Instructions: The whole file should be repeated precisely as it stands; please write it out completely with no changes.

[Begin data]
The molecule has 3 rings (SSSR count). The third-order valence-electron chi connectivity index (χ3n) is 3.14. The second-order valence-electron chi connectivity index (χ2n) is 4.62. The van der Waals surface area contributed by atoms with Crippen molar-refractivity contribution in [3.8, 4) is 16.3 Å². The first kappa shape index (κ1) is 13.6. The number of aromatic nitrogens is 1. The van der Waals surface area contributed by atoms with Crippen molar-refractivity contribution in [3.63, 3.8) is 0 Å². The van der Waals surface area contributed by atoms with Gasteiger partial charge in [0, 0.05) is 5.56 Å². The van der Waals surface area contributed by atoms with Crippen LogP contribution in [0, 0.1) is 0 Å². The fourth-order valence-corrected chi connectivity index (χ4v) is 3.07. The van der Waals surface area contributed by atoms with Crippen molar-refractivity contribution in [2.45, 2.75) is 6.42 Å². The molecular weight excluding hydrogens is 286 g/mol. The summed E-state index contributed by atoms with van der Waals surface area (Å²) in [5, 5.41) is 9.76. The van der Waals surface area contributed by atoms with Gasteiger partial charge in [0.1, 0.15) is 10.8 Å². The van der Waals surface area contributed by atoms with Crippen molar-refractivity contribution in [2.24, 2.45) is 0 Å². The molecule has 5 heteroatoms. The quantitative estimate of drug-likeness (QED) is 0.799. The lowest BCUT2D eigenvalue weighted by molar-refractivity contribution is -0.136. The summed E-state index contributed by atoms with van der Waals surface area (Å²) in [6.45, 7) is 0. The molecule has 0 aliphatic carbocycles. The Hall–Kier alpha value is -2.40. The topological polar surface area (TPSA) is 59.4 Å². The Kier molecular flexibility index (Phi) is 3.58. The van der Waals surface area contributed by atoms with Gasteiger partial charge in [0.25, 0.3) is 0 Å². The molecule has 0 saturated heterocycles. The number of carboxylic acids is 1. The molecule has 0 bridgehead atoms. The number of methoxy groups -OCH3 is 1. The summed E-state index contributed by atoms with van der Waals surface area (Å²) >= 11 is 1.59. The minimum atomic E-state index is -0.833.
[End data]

The molecule has 3 rings (SSSR count). The third-order valence-electron chi connectivity index (χ3n) is 3.14. The second-order valence-electron chi connectivity index (χ2n) is 4.62. The van der Waals surface area contributed by atoms with Crippen molar-refractivity contribution in [3.8, 4) is 16.3 Å². The first kappa shape index (κ1) is 13.6. The number of aromatic nitrogens is 1. The van der Waals surface area contributed by atoms with Crippen molar-refractivity contribution in [3.63, 3.8) is 0 Å². The van der Waals surface area contributed by atoms with Gasteiger partial charge in [0, 0.05) is 5.56 Å². The van der Waals surface area contributed by atoms with Crippen LogP contribution in [0, 0.1) is 0 Å². The fourth-order valence-corrected chi connectivity index (χ4v) is 3.07. The van der Waals surface area contributed by atoms with Crippen molar-refractivity contribution in [2.45, 2.75) is 6.42 Å². The molecular weight excluding hydrogens is 286 g/mol. The summed E-state index contributed by atoms with van der Waals surface area (Å²) in [5, 5.41) is 9.76. The van der Waals surface area contributed by atoms with Gasteiger partial charge in [0.1, 0.15) is 10.8 Å². The van der Waals surface area contributed by atoms with Crippen molar-refractivity contribution in [2.24, 2.45) is 0 Å². The molecule has 5 heteroatoms. The quantitative estimate of drug-likeness (QED) is 0.799. The lowest BCUT2D eigenvalue weighted by molar-refractivity contribution is -0.136. The summed E-state index contributed by atoms with van der Waals surface area (Å²) in [6.45, 7) is 0. The molecule has 0 aliphatic carbocycles. The Hall–Kier alpha value is -2.40. The topological polar surface area (TPSA) is 59.4 Å². The Kier molecular flexibility index (Phi) is 3.58. The van der Waals surface area contributed by atoms with Gasteiger partial charge in [0.25, 0.3) is 0 Å². The molecule has 0 saturated heterocycles. The number of carboxylic acids is 1. The molecule has 0 bridgehead atoms. The number of methoxy groups -OCH3 is 1. The summed E-state index contributed by atoms with van der Waals surface area (Å²) >= 11 is 1.59. The minimum atomic E-state index is -0.833.